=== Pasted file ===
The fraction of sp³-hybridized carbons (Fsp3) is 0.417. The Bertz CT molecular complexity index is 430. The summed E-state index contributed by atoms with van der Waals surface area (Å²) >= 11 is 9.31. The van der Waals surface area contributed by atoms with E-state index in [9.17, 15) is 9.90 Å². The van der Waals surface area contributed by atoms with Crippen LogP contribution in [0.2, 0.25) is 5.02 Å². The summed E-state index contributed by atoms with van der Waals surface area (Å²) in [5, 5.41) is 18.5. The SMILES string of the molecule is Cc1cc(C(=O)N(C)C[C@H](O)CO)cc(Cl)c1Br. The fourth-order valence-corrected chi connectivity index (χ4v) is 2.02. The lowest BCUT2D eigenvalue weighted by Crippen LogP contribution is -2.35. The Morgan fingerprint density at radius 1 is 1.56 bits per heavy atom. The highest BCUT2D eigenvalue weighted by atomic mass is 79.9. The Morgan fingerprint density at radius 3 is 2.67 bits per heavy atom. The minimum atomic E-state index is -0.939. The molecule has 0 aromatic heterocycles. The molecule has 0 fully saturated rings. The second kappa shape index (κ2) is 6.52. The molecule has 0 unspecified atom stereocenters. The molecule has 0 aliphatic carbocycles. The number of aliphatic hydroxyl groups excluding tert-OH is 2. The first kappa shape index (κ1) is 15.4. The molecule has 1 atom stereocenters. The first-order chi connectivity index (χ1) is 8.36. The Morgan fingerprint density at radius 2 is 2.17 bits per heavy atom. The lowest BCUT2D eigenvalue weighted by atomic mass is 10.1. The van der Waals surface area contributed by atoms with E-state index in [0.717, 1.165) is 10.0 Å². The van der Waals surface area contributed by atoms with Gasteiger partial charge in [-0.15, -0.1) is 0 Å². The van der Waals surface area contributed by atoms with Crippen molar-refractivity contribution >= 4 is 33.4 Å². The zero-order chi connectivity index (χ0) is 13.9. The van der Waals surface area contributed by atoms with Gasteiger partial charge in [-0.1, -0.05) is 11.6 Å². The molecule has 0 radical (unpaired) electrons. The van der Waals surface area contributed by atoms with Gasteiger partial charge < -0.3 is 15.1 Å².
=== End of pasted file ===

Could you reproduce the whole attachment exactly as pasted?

The fraction of sp³-hybridized carbons (Fsp3) is 0.417. The Bertz CT molecular complexity index is 430. The summed E-state index contributed by atoms with van der Waals surface area (Å²) >= 11 is 9.31. The van der Waals surface area contributed by atoms with E-state index in [9.17, 15) is 9.90 Å². The van der Waals surface area contributed by atoms with Crippen LogP contribution in [0.2, 0.25) is 5.02 Å². The summed E-state index contributed by atoms with van der Waals surface area (Å²) in [5, 5.41) is 18.5. The SMILES string of the molecule is Cc1cc(C(=O)N(C)C[C@H](O)CO)cc(Cl)c1Br. The fourth-order valence-corrected chi connectivity index (χ4v) is 2.02. The lowest BCUT2D eigenvalue weighted by Crippen LogP contribution is -2.35. The Morgan fingerprint density at radius 1 is 1.56 bits per heavy atom. The highest BCUT2D eigenvalue weighted by atomic mass is 79.9. The Morgan fingerprint density at radius 3 is 2.67 bits per heavy atom. The minimum atomic E-state index is -0.939. The molecule has 0 aromatic heterocycles. The molecule has 0 fully saturated rings. The second kappa shape index (κ2) is 6.52. The molecule has 0 unspecified atom stereocenters. The molecule has 0 aliphatic carbocycles. The number of aliphatic hydroxyl groups excluding tert-OH is 2. The first kappa shape index (κ1) is 15.4. The molecule has 1 atom stereocenters. The first-order chi connectivity index (χ1) is 8.36. The Morgan fingerprint density at radius 2 is 2.17 bits per heavy atom. The lowest BCUT2D eigenvalue weighted by atomic mass is 10.1. The van der Waals surface area contributed by atoms with E-state index in [0.717, 1.165) is 10.0 Å². The van der Waals surface area contributed by atoms with Gasteiger partial charge in [-0.15, -0.1) is 0 Å². The van der Waals surface area contributed by atoms with Crippen molar-refractivity contribution >= 4 is 33.4 Å². The zero-order chi connectivity index (χ0) is 13.9. The van der Waals surface area contributed by atoms with Gasteiger partial charge in [-0.1, -0.05) is 11.6 Å². The molecule has 0 radical (unpaired) electrons. The van der Waals surface area contributed by atoms with Gasteiger partial charge < -0.3 is 15.1 Å².